FROM RABBIT HOLE ROASTERS:
WHAT IS HAPPENING IN YEMEN RIGHT NOW?
We are happy to launch one of the World’s rarest coffee, and even happier to do so with a purpose beyond its uniqueness and deliciousness.
Yemen is engulfed in the worst humanitarian crisis on Earth.
- 24 million people are in need of aid
- 20 million without enough food
- More than 3.5 million people had to flee their home
For every bag sold, we will donate $3 to Red Cross’s Yemeni Appeal. You could enjoy rare, unique, and delicious coffee while contributing to something great.
This project is important to us. We are constantly trying to build long term, meaningful relationships with our export partners who are working directly with farmers. This project could be a stepping stone to a much larger collaboration.
If you want to jump onboard with us click here to get yourself delicious coffee!
WHY IS YEMENI COFFEE SO EXPENSIVE?
We know that Yemeni coffee is expensive. But this is not just an overpriced hype, and multiple reasons explain why the price tag can be impressive.
First of all, it’s a rare coffee. Supply and demand being what it is, we can’t expect such a rare coffee to be cheap. Only 3% of Yemen’s territory is suited for agriculture, and this is due to the landscape (lots of hills and mountains) as well as water being so rare throughout the country.
Yemen also offers quite a unique coffee experience when it comes to the complexity of its profile. They cultivate some of the oldest varieties of arabica, and it gives the country a unique sense of where or terroir. You can expect deep sweetness, floral, fruity and spicy notes, and all of this without being overwhelming.
We partnered with Sabcomeed, an export company led by Abdulrahman Saeed, who has deep roots in Yemen. Sabcomeed pays the farmer between 2 to 4 times more than what they would get on the marketplace. Once dried, they paid up to 15-$20/kg of green coffee, which is already more expensive then the vast majority of specialty coffee in general.
Coffee farmers in Yemen, producing small lots of sometimes only 1kg, can’t afford to reinvest in their farms. Fertilizers and moisture reader, which should be in any coffee farmers tool box, are too expensive. A lot of farmers often decide to cut down their coffee trees and replace their crop with khat, a chewable stimulant. They need partners to ensure that their crops are not cared for in vain.
Lastly, the war raging these last few years did nothing to help the scarcity of Yemeni coffee seeds. Their GDP dropped by 38% since 2014. Militia and armed forces stop vehicles and often require payment to move past roadblocks.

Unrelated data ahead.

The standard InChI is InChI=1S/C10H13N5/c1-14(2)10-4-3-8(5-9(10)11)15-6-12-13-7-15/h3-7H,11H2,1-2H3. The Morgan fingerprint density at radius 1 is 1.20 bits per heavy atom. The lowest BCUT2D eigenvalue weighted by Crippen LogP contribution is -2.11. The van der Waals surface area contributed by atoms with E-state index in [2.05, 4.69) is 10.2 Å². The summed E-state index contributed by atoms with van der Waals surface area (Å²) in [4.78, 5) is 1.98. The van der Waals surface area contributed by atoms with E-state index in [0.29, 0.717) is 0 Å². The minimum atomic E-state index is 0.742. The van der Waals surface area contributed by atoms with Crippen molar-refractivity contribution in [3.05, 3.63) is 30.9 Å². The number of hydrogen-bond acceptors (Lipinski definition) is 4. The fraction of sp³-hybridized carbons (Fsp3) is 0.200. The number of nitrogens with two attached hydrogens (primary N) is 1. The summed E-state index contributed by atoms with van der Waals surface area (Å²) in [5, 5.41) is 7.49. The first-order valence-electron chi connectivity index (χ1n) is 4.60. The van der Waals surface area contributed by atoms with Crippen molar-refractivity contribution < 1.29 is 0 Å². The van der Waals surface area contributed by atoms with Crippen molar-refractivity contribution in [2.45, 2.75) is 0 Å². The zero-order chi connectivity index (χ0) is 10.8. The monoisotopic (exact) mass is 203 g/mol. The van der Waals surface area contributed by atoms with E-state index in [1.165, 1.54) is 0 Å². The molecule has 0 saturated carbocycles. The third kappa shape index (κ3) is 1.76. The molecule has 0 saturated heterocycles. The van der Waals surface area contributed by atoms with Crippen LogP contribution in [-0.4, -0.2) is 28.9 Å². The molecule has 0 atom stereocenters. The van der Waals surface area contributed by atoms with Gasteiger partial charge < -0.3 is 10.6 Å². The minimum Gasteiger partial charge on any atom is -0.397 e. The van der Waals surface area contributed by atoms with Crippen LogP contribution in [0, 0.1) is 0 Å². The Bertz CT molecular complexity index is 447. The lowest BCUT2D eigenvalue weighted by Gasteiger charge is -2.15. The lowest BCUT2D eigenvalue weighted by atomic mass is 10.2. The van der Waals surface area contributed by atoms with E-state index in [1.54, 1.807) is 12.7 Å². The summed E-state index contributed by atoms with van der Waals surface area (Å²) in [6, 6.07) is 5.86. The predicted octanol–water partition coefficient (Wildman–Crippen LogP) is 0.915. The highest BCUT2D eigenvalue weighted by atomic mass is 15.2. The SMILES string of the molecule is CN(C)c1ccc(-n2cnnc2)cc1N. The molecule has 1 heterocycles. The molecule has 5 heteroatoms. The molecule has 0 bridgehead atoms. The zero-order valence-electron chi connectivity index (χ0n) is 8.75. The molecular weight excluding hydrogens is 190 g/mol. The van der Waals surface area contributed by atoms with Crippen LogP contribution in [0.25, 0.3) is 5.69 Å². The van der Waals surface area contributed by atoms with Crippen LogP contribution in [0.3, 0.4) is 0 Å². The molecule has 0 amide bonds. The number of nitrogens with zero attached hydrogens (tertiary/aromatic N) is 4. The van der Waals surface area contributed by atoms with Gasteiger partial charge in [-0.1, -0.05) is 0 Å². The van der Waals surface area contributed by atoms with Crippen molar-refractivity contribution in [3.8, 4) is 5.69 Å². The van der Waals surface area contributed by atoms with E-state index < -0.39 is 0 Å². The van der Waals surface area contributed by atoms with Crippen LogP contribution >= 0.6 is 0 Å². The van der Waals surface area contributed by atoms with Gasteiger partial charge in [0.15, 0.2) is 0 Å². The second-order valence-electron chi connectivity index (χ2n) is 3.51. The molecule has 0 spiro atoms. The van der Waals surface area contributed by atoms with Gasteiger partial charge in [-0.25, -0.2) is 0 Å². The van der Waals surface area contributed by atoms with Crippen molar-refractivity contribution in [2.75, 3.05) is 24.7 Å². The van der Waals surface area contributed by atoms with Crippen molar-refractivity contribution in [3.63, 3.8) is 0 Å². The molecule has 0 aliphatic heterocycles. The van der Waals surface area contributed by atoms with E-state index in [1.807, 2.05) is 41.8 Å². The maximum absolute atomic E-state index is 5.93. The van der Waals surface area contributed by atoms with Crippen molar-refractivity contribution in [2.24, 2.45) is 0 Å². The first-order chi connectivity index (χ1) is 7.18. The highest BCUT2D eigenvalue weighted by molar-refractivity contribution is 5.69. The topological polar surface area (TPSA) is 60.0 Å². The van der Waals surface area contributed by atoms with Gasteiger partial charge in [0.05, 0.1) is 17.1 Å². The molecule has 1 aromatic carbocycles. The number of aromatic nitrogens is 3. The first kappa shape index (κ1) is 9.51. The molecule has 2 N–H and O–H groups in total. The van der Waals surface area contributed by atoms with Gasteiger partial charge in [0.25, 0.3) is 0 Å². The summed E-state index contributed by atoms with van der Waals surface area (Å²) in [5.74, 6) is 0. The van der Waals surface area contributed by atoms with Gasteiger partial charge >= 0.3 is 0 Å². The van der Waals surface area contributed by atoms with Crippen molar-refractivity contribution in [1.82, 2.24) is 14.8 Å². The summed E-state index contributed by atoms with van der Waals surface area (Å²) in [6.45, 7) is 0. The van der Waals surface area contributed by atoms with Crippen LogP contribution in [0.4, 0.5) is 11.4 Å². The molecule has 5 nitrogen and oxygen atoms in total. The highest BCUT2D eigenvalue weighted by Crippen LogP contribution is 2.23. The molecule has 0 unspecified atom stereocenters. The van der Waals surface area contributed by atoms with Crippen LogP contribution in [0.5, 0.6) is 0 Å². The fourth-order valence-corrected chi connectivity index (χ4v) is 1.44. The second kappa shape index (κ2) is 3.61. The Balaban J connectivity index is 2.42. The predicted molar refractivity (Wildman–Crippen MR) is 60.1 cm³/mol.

Since the conflict, gas cost four times more than in the US, and infrastructures at the ports have been annihilated, making the cost of coffee increase even further. And let’s not forget the cost of shipping by boat, customs clearance in Dubaï, and then the cost of shipping this coffee all the way to roasters across the globe.
So yes, Yemeni coffee is incredibly expensive. But if we stop for one second and do some basic math, it ends up costing $5 per cup to brew a rare coffee at home, if we can assume that 20 g is a typically normal weight for a single brew. It's the equivalent of buying a 25$ bottle of wine, except that in this case, we are offering you a grand cru!
The cost of one big latte at Starbucks is close to $5, for coffee beans paid cheap. One craft beer can easily approach $10, and a crappy lager in a bar often exceed $6. There is nothing wrong with buying any of the listed products above (except maybe the Starbucks coffee ;-) ), but it’s important to put things in perspective.
A BRIEF HISTORY OF YEMENI COFFEE
It’s impossible to talk about the history of coffee without talking about Yemen: the country has been involved in its trade and cultivation since the early days.
Coffee was first discovered in Ethiopia, but under the Ottomans, the Yemeni people were the first to cultivate, drink and export it, as early as the 15th century. Coffea Arabica made its way to Yemen either via trade or through people making the pilgrimage to Mecca. It played a big role in religious ceremonies, and the birth of coffee shops also meant a rich environment to exchange ideas.
The Ottoman Empire had a world monopoly on coffee, until Dutch traders managed to steal live plants so that, years down the road, they could plant coffee in their colonies like Java and Sumatra.